This week, the Natural Products Association (NPA) filed a lawsuit against New York State challenging the constitutionality of a new state law prohibiting the sale of over-the-counter diet pills and dietary supplements for weight loss or muscle building to consumers under the age of 18. The new law was drafted in response to concerns expressed by the Strategic Training Initiative for the Prevention of Eating Disorders that diet pills and weight loss or muscle building dietary supplements contribute to eating disorders among youth. The NPA, a trade association representing members of the natural products industry, does not agree with this premise and believes the new law is unconstitutional for a variety of reasons and should not be enforced.
NPA filed a complaint on December 4 in the United States District Court for the Eastern District of New York, alleging that the new law is unconstitutional for three main reasons. First, NPA argues that the Act is preempted by the Federal Food, Drug, and Cosmetic Act (FDCA), under which dietary supplements are federally regulated. For example, NPA alleges that the new law redefines "how to determine whether or not a product is a dietary supplement," a defined term under the FDCA. Second, NPA argues that the law is unconstitutional because it burdens interstate commerce in violation of the Dormant Commerce Clause. That clause prohibits states from regulating commerce outside their borders or punishing people whose conduct is legal in the state in which it occurred. For example, NPA alleges that "the Act seeks to regulate the conduct of any vendors who may be located outside of the State of New York and sell dietary supplements online to buyers located in New York. Thus, making otherwise lawful conduct unlawful in New York." Third, NPA alleges that the new law is void for vagueness because some of its key terms are left undefined (e.g., "weight loss" and "muscle building"), and the failure to provide definitions "will inevitably lead to improper arbitrary and capricious application of the law" by the state. Among other things, NPA has requested that the court declare the new law unconstitutional and enter an injunctive order restraining New York State from enforcing or suing under its new law.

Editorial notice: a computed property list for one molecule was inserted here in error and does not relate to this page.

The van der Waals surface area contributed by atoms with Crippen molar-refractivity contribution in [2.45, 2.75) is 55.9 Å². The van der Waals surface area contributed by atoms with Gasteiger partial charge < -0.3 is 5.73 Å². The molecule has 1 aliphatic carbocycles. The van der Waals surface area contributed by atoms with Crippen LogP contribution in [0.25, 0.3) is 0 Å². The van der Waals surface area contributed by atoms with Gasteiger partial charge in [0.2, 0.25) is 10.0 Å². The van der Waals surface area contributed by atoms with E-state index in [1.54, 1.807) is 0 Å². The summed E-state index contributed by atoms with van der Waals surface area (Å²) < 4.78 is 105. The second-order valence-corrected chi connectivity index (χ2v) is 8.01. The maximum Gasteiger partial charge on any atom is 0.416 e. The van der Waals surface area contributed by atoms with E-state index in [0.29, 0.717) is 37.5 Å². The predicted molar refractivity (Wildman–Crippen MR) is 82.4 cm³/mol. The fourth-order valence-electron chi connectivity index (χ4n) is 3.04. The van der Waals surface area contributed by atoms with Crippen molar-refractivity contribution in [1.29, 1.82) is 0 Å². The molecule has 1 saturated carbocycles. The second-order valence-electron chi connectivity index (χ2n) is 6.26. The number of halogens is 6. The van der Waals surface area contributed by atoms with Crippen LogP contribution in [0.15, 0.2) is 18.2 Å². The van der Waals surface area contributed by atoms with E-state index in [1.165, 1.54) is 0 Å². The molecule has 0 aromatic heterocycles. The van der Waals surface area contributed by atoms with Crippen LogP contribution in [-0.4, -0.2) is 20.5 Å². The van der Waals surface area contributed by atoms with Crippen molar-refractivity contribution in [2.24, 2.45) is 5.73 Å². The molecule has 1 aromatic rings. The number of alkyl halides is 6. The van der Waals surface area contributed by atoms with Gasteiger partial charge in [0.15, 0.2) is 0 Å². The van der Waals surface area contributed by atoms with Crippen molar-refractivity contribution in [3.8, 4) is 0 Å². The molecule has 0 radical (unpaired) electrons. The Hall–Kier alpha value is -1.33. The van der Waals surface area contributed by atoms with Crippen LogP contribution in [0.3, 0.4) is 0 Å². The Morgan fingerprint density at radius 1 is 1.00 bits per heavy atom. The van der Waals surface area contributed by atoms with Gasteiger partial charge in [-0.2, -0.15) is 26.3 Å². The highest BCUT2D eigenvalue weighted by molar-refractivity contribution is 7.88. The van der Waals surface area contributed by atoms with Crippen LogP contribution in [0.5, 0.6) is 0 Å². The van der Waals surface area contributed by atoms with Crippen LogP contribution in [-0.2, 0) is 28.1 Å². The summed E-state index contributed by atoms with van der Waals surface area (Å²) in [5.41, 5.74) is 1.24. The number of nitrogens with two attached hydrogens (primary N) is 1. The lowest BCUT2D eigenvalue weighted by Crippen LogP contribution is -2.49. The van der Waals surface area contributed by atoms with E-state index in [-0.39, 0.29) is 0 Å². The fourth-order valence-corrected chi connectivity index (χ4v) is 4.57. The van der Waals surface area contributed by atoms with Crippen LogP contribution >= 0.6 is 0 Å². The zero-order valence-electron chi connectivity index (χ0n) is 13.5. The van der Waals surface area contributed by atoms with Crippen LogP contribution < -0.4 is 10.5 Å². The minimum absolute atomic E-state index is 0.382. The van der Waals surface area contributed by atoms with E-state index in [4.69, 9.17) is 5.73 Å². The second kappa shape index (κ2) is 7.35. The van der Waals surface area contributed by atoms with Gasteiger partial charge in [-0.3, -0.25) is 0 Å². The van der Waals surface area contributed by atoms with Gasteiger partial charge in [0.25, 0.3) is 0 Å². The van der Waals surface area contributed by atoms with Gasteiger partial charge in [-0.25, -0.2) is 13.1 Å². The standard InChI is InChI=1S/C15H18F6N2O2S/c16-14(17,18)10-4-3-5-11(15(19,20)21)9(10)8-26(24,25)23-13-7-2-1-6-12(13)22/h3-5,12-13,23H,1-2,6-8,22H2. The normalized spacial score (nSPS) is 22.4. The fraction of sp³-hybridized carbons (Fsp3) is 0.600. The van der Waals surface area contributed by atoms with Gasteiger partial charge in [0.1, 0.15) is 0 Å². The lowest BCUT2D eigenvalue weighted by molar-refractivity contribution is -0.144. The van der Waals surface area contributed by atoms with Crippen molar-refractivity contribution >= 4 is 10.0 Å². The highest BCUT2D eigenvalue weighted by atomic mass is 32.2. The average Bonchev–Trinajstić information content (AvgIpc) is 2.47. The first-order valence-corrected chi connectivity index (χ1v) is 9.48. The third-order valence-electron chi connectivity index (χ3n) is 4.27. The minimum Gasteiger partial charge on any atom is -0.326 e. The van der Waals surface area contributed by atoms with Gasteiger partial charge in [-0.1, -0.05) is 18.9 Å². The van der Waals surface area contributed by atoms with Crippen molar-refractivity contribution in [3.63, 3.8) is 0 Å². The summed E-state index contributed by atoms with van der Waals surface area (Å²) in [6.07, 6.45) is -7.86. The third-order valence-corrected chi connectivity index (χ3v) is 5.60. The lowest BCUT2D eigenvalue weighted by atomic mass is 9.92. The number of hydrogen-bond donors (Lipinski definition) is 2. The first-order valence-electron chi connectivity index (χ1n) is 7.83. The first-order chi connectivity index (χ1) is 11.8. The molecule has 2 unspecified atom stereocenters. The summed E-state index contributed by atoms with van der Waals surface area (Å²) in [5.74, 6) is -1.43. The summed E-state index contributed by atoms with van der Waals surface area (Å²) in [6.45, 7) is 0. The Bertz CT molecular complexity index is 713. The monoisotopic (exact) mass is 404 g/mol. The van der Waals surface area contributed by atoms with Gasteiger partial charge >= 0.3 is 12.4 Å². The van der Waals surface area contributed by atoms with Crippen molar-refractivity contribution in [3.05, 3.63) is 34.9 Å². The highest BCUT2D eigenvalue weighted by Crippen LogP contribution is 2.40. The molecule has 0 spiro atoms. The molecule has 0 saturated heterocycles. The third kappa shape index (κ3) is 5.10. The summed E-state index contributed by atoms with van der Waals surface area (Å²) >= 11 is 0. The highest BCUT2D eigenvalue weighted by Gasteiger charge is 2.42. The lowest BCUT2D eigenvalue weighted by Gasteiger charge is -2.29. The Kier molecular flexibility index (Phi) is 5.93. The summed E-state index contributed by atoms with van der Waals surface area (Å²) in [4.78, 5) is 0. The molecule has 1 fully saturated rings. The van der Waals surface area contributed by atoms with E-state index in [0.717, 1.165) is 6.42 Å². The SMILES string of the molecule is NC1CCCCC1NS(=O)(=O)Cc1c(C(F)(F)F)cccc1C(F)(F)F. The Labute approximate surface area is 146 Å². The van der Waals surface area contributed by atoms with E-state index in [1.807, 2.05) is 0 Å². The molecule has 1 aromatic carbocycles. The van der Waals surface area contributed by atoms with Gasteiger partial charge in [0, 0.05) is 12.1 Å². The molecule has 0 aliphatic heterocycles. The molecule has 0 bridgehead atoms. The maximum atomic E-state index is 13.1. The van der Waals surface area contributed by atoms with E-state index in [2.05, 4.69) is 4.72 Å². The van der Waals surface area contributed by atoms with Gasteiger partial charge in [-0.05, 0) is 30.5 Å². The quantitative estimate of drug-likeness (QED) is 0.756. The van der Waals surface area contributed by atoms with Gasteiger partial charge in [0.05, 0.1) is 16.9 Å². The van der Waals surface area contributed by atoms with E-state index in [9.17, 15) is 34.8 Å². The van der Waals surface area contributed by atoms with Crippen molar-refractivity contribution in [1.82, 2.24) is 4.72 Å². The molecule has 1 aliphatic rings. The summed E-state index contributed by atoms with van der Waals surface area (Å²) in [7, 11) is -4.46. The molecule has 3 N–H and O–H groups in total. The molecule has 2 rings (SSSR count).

The stakes of NPA's litigation are high. If NPA is successful in its lawsuit, it will be a victory for companies seeking to continue to sell over-the-counter diet pills and dietary supplements marketed for weight loss or muscle building in New York and may chill ongoing efforts to pass similar laws in other states.
We will be keeping a close eye on this litigation and will keep you updated. If you have questions regarding this matter and how it may affect you, please reach out to our regulatory compliance team for support.